Inequality Week, 8/4/18

I have previously written of the perils of Uber, a company I work for, and how they are pushing cab drivers out of business (and even to suicide in six cases this year), while driving down wages across the industry.  Turns out they have allies in the civil rights movement, including Rev. Al Sharpton and the NAACP.   They are opposing efforts by the NY City Council to freeze the number of Uber permits and regulate the industry so drivers can actually make a living.  Seems that Uber drivers are more likely to pick up minority passengers than cabs because they have no choice – you don’t know the race of the rider when you accept a fare.  Rev. Sharpton remarked, “Some yellow cabs won’t even go to uptown or to parts of Brooklyn.  If you’re downtown they won’t stop.”  City Council Speaker Corey Johnson said, “We’re not saying Uber is bad (but) the industry needs to be regulated.”  Amen!   We know Uber will fight this tooth and nail and probably prevail, as they did in a similar attempt in 2015. Make them pay living wages with their billions in profits!

Paul Krugman, in his July 31 op ed, Trump’s Supreme Betrayal, writes that, in addition to big tax cuts for the rich and repeated attempts to strangle the ACA, Trump’s greatest “betrayal” of the American people may be appointing a raft of pro business, anti labor federal judges who will aid and abet rising economic inequality for decades to come. Supreme Court nominee Brett Kavanaugh falls squarely into this mold.  He found Sea World not liable for the death of a staffer by a killer whale on the grounds that “she accepted the risks” of the job when she signed up!  He has declared the Consumer Financial Protection Board unconstitutional and repeatedly upheld the rights of business to suppress labor organizing.  Krugman says this is the opposite of the “phony populism” Trump ran on in favor of pro-business elitism and increased inequality.  Don’t be fooled by attempts to distract with “culture war” issues like abortion and gay rights.  To cite Leonard’s Law, “in the end, it all comes down to money.”  Democrats must seek, “by all means necessary” (Malcolm X) to delay the vote until after the mid-term elections, just as that mendacious prick Mitch McConnell did to Judge Garland in Obama’s last year.  Stand and fight!

Last Friday Apple declared that it had become the first $1 trillion dollar company, eclipsing the gross GDP of all but 16 of the world’s countries!  It is part of the fearsome five tech companies-with Amazon, Google, Facebook and Microsoft – that delivered half the gains to the S&P 500 last year.  Other industries, such as finance, airlines, cable and wireless services are similarly concentrated.   In 1975, 109 companies delivered half the corporate profits; today that’s down to 30.  Economists generally agree that this has led to the rising inequality and declining labor share of income we’ve witnessed in recent decades.  Fewer companies equal reduced competition and unionization and rising political control of the rich over public policy.  These organizations wield monopsony power (more on this in a later post) in the economy, controlling the price of inputs (especially labor) and suppressing wages across the board.  We are in a New Gilded Age and need to check the power of the plutocracy before they enslave us all.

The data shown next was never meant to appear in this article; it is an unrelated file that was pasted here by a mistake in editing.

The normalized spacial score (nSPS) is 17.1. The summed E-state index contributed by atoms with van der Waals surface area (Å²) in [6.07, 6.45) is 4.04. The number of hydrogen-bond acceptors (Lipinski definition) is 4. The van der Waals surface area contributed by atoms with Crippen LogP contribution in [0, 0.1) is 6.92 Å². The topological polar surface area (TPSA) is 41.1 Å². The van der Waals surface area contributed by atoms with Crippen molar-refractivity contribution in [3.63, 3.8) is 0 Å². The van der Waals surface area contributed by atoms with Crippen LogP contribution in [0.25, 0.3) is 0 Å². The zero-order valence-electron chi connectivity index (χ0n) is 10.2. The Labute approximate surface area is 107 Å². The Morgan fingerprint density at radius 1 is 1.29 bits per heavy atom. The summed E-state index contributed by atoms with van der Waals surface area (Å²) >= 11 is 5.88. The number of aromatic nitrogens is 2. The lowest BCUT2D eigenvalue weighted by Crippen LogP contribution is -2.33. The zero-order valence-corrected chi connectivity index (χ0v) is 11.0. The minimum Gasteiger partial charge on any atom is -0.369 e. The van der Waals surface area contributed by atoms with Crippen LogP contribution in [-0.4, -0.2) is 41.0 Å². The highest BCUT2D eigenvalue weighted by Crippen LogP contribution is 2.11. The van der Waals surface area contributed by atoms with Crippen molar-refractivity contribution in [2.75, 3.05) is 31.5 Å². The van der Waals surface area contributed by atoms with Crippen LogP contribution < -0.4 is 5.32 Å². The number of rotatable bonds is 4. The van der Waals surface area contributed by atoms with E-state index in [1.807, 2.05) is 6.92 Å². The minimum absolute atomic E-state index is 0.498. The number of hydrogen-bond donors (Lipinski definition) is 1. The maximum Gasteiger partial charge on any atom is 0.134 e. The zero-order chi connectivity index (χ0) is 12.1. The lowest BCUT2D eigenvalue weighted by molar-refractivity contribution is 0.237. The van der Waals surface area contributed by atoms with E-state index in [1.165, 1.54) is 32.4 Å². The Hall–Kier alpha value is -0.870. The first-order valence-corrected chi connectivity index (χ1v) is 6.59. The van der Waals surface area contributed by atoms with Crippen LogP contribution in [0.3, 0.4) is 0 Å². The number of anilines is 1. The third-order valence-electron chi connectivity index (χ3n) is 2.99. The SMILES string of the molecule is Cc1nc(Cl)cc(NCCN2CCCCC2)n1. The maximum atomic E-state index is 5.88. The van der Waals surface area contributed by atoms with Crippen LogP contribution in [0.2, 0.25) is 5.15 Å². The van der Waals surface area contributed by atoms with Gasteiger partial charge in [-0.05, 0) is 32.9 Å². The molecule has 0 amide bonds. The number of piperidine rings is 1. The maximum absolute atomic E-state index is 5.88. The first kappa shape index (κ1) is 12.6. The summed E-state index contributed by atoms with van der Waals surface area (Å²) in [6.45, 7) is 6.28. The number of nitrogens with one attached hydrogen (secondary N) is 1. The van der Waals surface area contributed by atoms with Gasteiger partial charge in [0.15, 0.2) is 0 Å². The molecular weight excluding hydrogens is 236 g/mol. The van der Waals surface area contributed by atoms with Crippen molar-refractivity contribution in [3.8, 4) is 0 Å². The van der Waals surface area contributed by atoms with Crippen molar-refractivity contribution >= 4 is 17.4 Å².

My main column, to follow, will focus on a back door attempt by Treasury Secretary Steve Mnuchin to cut capital gains taxes by regulatory fiat, bypassing the legitimate role of Congress in the process. As if the recent $1.5 trillion, deficit financed tax cut weren’t enough, Republicans are always seeking new ways to funnel ever more dollars into ever few hands in the fraudulent belief it will “trickle down” to the masses eventually.  This must be nipped in the bud.  READ!

 

 

 

 

A New Day, A New Way

To my handful of loyal readers – thank you!  I have grown dissatisfied with WordPress, in particular it’s limited reach and the fact that many people who I invite to follow swear they never received my emails, while others have and do.  I am exploring other formats that can be accessed and spread more widely, and will include you in that effort when I do.

I like the format Nicholas Kristoff, one of my favorite op ed writers, uses in the NY Times.  He begins with a summary of recent relevant news and then appends his biweekly column to it.  I plan to do that, once a week (since I’m not paid), in two parts.  Look for the weekly summary soon, titled “Inequality Week,” followed by the column, still “Inequality Kills.”